Serves 4; serving size: 1 sandwich
1 (6-oz) can tuna, packed in water, drained
1/4 cup pickle relish
1/4 cup diced celery
1/4 cup diced onion
1/2 cup canola mayonnaise
4 corn tortillas
- Combine the tuna, relish, celery, onion, and mayonnaise until mixed well.
- Chill before serving. When ready to serve, place an equal amount on each tortilla.
- Fold in both sides of the tortilla and then roll up the tortilla like a burrito.
1 Lean Meat
Calories from Fat 90
Total Fat 10.0 g
Saturated Fat 0.2 g
Trans Fat 0.0 g
Cholesterol 10 mg
Sodium 440 mg
Total Carbohydrate 19 g
Dietary Fiber 2 g
Sugars 7 g
Protein 11 g
Not all recipes presented here are necessarily appropriate for all people with diabetes, nor will all recipes fit into every meal plan. No two meal plans are alike. Work with your health care provider, diabetes educator or dietitian to design a meal plan that’s right for you, and includes the foods you love. A key message for people with diabetes is “Carbs Count.” Foods high in carbs (carbohydrates) — bread, tortillas, rice, crackers, cereal, fruit, juice, milk, yogurt, potatoes, corn, peas, sweets — raise your blood glucose levels the most.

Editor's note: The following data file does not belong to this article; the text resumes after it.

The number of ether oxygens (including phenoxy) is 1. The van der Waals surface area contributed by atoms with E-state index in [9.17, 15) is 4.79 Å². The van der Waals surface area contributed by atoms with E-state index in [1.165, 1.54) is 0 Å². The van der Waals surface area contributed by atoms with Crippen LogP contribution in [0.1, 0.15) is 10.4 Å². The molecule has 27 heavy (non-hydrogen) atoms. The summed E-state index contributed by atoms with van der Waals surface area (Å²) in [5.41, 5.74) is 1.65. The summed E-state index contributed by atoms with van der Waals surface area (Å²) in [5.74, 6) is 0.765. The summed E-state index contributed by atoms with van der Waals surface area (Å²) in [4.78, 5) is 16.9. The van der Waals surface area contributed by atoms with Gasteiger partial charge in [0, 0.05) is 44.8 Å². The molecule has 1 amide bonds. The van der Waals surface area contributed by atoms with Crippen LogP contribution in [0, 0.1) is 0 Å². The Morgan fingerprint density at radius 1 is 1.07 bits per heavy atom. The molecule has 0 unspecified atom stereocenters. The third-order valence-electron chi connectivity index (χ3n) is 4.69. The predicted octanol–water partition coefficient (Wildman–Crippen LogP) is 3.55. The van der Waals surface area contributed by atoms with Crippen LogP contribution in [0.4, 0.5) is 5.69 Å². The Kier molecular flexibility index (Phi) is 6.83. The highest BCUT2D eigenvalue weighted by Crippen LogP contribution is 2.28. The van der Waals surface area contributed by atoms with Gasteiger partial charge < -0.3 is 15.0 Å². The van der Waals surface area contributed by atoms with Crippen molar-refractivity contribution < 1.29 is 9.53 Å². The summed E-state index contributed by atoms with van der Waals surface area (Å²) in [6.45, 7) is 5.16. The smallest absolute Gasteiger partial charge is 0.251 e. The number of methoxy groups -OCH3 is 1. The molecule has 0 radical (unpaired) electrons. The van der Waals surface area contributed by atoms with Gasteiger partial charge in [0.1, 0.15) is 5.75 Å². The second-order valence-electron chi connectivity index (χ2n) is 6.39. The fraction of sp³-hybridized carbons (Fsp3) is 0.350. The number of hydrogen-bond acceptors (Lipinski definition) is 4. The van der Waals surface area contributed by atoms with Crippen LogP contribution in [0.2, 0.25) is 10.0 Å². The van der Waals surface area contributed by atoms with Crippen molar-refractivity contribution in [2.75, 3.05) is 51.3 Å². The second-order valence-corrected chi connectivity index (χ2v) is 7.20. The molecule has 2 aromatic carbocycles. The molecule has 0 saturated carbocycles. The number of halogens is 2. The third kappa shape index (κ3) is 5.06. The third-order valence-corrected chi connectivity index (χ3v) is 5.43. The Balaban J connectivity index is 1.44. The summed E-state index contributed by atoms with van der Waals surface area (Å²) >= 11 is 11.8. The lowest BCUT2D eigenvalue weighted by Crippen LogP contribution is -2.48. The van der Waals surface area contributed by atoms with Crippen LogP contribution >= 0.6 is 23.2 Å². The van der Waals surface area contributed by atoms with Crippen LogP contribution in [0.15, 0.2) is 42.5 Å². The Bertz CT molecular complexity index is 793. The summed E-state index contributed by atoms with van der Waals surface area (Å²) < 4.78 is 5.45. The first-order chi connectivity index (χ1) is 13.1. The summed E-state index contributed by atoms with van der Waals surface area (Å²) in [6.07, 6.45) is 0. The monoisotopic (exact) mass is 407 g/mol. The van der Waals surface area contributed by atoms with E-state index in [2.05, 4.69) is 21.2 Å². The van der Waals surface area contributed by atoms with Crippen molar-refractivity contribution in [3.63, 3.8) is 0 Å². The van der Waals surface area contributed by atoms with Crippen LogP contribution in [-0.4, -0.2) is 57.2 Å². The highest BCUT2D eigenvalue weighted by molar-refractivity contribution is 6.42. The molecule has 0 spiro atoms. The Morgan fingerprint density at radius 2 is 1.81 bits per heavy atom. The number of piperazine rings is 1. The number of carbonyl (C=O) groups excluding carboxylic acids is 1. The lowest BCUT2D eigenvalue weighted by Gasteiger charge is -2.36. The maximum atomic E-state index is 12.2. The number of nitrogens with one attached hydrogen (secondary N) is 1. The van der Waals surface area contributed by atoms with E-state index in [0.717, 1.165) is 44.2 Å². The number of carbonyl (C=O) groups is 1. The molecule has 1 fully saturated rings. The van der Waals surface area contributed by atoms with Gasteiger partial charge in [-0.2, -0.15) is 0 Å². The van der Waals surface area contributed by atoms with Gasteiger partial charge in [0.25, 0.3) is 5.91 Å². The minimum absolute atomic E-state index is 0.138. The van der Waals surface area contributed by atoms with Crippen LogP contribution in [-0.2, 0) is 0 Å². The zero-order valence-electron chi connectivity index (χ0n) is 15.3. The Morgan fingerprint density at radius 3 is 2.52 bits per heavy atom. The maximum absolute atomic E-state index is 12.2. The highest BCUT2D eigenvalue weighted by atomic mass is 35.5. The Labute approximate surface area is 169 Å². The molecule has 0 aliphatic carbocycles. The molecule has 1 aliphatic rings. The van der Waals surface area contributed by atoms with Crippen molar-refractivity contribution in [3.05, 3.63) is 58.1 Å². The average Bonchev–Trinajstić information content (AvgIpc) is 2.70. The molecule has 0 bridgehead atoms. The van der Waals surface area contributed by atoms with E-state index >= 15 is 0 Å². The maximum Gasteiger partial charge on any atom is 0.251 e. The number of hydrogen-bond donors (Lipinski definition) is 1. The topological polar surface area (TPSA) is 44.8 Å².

For many people, having 3 or 4 servings of a carb choice at each meal and 1 or 2 servings at snacks is about right. Keep an eye on your total number of servings. For example, if you choose to have dessert, cut back on potatoes.
Round out your meals with a serving of:
- Meat (such as fish or chicken) or meat substitute (such as beans, eggs, cheese, and tofu) about the size of a deck of cards and
- Non-starchy vegetables (such as broccoli or lettuce). If you have three (3) or more servings of non-starchy vegetables, count them as a carbohydrate choice. Three (3) servings is equal to 1 1/2 cups of cooked vegetables, or three (3) cups of raw vegetables.
Check your blood glucose to see how your food choices or these recipes affect your blood glucose. If your meal plan isn’t working for you, talk to your dietitian about making a new one.
Along with exercise and medications (insulin or oral diabetes pills), nutrition is important for good diabetes management. By eating well-balanced meals in the correct amounts, you can keep your blood glucose level as close to normal (non-diabetes level) as possible.
The recipes on this page are only a part of what is offered in recipe books from the American Diabetes Association. Many also include information on meal planning, portion control, food buying and seasoning, as well as general cooking hints and tips for people with diabetes.